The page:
(CNN) — Some of the most damaging testimony against the police officer prosecuted for George Floyd’s death comes from other police officers.
The second week of evidence against Derek Chauvin, who is accused of murdering Floyd, has moved on from heartbreaking eyewitness accounts of the Minnesota man’s death, sparking protests around the world. Prosecutors are now focusing on Derek Chauvin’s conduct in subduing George Floyd, arguing that he acted outside of reasonable police procedure.
The defense will argue that a combination of George Floyd’s health conditions that Derek Chauvin could not have known about means that there are reasonable doubts as to whether he ultimately caused George Floyd’s death. But several police officers have subsequently said that Derek Chauvin’s actions were unnecessary, as prosecutors try to convince the jury that the ex-police officer acted maliciously.
Lt. Richard Zimmerman, who heads the Minneapolis Police Department’s homicide unit, said Derek Chauvin’s use of force while Floyd was already restrained and handcuffed was “totally unnecessary.” Police Chief Medaria Arradondo testified that officers are not trained to kneel on the neck of suspects. Sgt. Jody Stiger, a Los Angeles Police use of force expert, said Derek Chauvin had used “excessive” force. Another police officer, Nicole Mackenzie, said officers should provide medical help and call emergency services to treat suspects who appear to be in distress.
Prosecutors, of course, have selected witnesses who reinforce their case. But most of the officers who testified were understanding, subtly embroidering the broader arguments about police brutality in the United States. It’s impossible for an outsider to know what’s really going on: is an officer being thrown overboard to protect the Minneapolis Police Department from broader claims of endemic brutality and misconduct? Or do the witnesses reveal a dishonest colleague whose actions left an unfair impression on the force and the police in general?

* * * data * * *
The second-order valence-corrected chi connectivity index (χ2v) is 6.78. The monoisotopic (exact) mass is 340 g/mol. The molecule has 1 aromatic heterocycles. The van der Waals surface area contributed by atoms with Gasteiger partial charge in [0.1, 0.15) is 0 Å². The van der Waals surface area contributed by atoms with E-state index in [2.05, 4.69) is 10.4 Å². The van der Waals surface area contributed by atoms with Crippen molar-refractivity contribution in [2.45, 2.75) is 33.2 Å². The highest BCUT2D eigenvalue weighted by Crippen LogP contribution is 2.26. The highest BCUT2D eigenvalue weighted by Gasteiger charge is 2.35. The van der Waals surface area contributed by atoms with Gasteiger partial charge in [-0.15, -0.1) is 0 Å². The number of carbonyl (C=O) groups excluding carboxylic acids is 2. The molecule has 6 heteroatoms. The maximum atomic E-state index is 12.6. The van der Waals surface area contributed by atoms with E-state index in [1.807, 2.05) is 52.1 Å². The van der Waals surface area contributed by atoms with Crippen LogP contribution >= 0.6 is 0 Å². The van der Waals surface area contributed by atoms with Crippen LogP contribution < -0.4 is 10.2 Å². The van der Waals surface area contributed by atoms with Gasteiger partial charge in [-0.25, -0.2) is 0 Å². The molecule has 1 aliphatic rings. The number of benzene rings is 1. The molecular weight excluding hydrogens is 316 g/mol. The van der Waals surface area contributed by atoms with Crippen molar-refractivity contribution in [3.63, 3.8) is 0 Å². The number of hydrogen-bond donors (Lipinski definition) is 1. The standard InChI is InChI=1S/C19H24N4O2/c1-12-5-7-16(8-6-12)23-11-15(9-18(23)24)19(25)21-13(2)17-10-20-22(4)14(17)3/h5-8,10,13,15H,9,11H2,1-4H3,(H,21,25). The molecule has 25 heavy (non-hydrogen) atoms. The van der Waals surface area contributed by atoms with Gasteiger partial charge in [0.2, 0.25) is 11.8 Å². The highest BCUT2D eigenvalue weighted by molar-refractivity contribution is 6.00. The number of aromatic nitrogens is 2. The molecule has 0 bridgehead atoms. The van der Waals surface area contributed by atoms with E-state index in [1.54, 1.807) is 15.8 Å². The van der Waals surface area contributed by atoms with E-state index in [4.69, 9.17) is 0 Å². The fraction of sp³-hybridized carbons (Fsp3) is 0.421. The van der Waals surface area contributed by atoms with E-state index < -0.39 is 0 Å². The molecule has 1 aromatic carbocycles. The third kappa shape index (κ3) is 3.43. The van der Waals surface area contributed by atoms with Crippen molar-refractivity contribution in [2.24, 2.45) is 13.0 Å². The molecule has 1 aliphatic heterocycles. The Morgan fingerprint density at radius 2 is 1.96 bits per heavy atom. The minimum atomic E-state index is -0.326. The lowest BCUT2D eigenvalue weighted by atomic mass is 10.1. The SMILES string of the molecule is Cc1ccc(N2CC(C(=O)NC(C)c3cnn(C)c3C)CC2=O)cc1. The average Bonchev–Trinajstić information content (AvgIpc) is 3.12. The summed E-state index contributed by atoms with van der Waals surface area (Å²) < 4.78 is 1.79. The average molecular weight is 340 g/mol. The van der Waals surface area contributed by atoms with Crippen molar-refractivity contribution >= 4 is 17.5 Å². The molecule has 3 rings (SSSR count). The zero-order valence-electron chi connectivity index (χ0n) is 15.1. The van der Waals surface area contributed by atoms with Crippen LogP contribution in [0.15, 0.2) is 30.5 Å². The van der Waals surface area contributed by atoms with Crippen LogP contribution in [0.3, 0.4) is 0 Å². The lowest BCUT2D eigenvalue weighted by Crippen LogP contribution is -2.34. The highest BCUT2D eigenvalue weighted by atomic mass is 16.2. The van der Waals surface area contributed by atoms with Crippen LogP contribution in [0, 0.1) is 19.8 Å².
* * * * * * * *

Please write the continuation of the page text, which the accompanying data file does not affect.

In any case, it is highly unusual to see a parade of American police officers testify so uniformly against one of their own. They regularly close ranks.
Goodbye to Yahoo Answers
It has been likened to the burning of the Library of Alexandria, but instead of destroying precious knowledge, the impending demise of Yahoo Answers will finally shut down an unrivaled archive of human ignorance, the digital home of questions like: Does eating hot dogs change? your voice? Where can I get a ouija board? Do I have to make my own ouija board or can I buy it from a witch or a vegan? Where can I buy a frog (not for sexual reasons)?
Most of the social networks that survive today have evolved to exert real influence in the real world. Reddit users manipulate the stock market. Facebook can influence the way people vote. Twitter is a megaphone for the powerful. But for more than 15 years, Yahoo Answers never had much of an impact off-line, perhaps limited by its founding concept: a place for people who want answers not from real sources of information like encyclopedias, phone books, or newspapers, but from other souls. losses.
The site became famous for questions that hinted at alarming personal circumstances and serious misconceptions, from the iconic hotline query ‘how is a baby made? and how does a girl get pregnant? ” to “how is cheese formed inside a cow?” More recently, a rich streak of rhetorical political “questions” posted by trolls or conspiracy theorists has also emerged, overshadowing the more innocent era of debating how to remove spaghetti stains from underwear.
Yahoo Answers closes May 4. Until then, the site’s incessant Q&A offers a glimpse of the unfiltered American psyche as it stumbles, divided, over the news of the day. Here’s a look.